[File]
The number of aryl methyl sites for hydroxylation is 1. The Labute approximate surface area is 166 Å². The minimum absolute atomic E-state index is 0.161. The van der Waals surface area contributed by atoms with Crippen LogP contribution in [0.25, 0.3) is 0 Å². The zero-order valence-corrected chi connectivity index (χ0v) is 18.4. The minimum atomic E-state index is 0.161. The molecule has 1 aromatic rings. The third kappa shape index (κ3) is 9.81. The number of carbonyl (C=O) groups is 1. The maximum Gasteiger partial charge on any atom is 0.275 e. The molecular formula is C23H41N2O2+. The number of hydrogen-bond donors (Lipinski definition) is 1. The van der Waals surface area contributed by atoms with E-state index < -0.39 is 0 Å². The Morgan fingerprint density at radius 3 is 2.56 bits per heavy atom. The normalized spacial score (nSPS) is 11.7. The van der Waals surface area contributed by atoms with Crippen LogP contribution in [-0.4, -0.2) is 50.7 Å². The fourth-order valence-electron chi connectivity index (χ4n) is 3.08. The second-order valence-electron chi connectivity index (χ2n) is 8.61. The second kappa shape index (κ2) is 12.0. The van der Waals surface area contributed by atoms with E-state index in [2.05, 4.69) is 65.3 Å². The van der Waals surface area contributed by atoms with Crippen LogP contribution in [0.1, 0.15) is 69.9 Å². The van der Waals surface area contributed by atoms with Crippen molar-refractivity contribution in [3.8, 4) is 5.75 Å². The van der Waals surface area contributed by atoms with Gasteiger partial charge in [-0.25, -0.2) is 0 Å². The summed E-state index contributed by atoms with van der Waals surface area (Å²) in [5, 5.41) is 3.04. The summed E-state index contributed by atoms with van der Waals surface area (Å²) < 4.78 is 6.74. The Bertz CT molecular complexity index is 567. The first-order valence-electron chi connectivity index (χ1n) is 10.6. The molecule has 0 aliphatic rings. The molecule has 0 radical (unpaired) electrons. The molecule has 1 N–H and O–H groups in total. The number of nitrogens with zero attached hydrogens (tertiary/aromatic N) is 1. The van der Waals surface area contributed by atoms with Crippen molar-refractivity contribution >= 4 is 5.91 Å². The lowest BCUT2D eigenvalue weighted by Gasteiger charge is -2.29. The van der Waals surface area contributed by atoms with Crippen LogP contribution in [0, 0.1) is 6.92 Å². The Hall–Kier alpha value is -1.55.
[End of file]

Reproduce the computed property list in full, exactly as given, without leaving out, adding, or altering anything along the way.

The number of aryl methyl sites for hydroxylation is 1. The Labute approximate surface area is 166 Å². The minimum absolute atomic E-state index is 0.161. The van der Waals surface area contributed by atoms with Crippen LogP contribution in [0.25, 0.3) is 0 Å². The zero-order valence-corrected chi connectivity index (χ0v) is 18.4. The minimum atomic E-state index is 0.161. The molecule has 1 aromatic rings. The third kappa shape index (κ3) is 9.81. The number of carbonyl (C=O) groups is 1. The maximum Gasteiger partial charge on any atom is 0.275 e. The molecular formula is C23H41N2O2+. The number of hydrogen-bond donors (Lipinski definition) is 1. The van der Waals surface area contributed by atoms with E-state index < -0.39 is 0 Å². The Morgan fingerprint density at radius 3 is 2.56 bits per heavy atom. The normalized spacial score (nSPS) is 11.7. The van der Waals surface area contributed by atoms with Crippen LogP contribution in [-0.4, -0.2) is 50.7 Å². The fourth-order valence-electron chi connectivity index (χ4n) is 3.08. The second-order valence-electron chi connectivity index (χ2n) is 8.61. The second kappa shape index (κ2) is 12.0. The van der Waals surface area contributed by atoms with E-state index in [2.05, 4.69) is 65.3 Å². The van der Waals surface area contributed by atoms with Crippen LogP contribution in [0.1, 0.15) is 69.9 Å². The van der Waals surface area contributed by atoms with Crippen molar-refractivity contribution in [3.8, 4) is 5.75 Å². The van der Waals surface area contributed by atoms with Gasteiger partial charge in [-0.25, -0.2) is 0 Å². The summed E-state index contributed by atoms with van der Waals surface area (Å²) in [5, 5.41) is 3.04. The summed E-state index contributed by atoms with van der Waals surface area (Å²) < 4.78 is 6.74. The Bertz CT molecular complexity index is 567. The first-order valence-electron chi connectivity index (χ1n) is 10.6. The molecule has 0 aliphatic rings. The molecule has 0 radical (unpaired) electrons. The molecule has 1 N–H and O–H groups in total. The number of nitrogens with zero attached hydrogens (tertiary/aromatic N) is 1. The van der Waals surface area contributed by atoms with Crippen molar-refractivity contribution >= 4 is 5.91 Å². The lowest BCUT2D eigenvalue weighted by Gasteiger charge is -2.29. The van der Waals surface area contributed by atoms with Crippen LogP contribution in [0, 0.1) is 6.92 Å². The Hall–Kier alpha value is -1.55.